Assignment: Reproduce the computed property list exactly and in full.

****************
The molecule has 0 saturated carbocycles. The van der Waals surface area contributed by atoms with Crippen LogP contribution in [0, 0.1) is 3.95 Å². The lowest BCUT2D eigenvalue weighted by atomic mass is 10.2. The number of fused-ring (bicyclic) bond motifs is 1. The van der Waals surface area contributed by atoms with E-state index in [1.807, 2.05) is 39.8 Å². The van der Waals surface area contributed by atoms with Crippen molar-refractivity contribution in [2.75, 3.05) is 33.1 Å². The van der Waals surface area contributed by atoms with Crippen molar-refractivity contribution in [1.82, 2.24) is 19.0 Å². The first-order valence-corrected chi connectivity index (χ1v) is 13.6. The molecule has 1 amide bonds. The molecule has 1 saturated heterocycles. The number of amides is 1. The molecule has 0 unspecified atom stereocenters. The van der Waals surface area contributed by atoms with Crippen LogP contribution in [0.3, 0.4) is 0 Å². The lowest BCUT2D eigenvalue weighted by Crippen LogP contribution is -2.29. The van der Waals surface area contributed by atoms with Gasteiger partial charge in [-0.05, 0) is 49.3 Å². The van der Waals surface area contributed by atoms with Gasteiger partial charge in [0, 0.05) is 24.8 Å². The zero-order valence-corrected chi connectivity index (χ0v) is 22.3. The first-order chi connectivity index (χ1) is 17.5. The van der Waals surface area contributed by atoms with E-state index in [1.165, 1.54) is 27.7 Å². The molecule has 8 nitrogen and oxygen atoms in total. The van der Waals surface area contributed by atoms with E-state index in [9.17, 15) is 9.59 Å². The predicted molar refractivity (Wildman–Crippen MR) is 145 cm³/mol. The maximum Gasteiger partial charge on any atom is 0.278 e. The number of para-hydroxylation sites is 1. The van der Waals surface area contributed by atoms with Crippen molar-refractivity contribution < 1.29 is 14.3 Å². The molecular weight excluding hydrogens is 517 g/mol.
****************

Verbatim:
The molecule has 0 saturated carbocycles. The van der Waals surface area contributed by atoms with Crippen LogP contribution in [0, 0.1) is 3.95 Å². The lowest BCUT2D eigenvalue weighted by atomic mass is 10.2. The number of fused-ring (bicyclic) bond motifs is 1. The van der Waals surface area contributed by atoms with E-state index in [1.807, 2.05) is 39.8 Å². The van der Waals surface area contributed by atoms with Crippen molar-refractivity contribution in [2.75, 3.05) is 33.1 Å². The van der Waals surface area contributed by atoms with Crippen molar-refractivity contribution in [1.82, 2.24) is 19.0 Å². The first-order valence-corrected chi connectivity index (χ1v) is 13.6. The molecule has 1 amide bonds. The molecule has 1 saturated heterocycles. The number of amides is 1. The molecule has 0 unspecified atom stereocenters. The van der Waals surface area contributed by atoms with Crippen LogP contribution in [0.3, 0.4) is 0 Å². The lowest BCUT2D eigenvalue weighted by Crippen LogP contribution is -2.29. The van der Waals surface area contributed by atoms with Gasteiger partial charge in [-0.05, 0) is 49.3 Å². The van der Waals surface area contributed by atoms with Gasteiger partial charge in [0, 0.05) is 24.8 Å². The zero-order valence-corrected chi connectivity index (χ0v) is 22.3. The first-order chi connectivity index (χ1) is 17.5. The van der Waals surface area contributed by atoms with E-state index in [1.165, 1.54) is 27.7 Å². The molecule has 8 nitrogen and oxygen atoms in total. The van der Waals surface area contributed by atoms with E-state index in [9.17, 15) is 9.59 Å². The predicted molar refractivity (Wildman–Crippen MR) is 145 cm³/mol. The maximum Gasteiger partial charge on any atom is 0.278 e. The number of para-hydroxylation sites is 1. The van der Waals surface area contributed by atoms with Crippen molar-refractivity contribution < 1.29 is 14.3 Å². The molecular weight excluding hydrogens is 517 g/mol.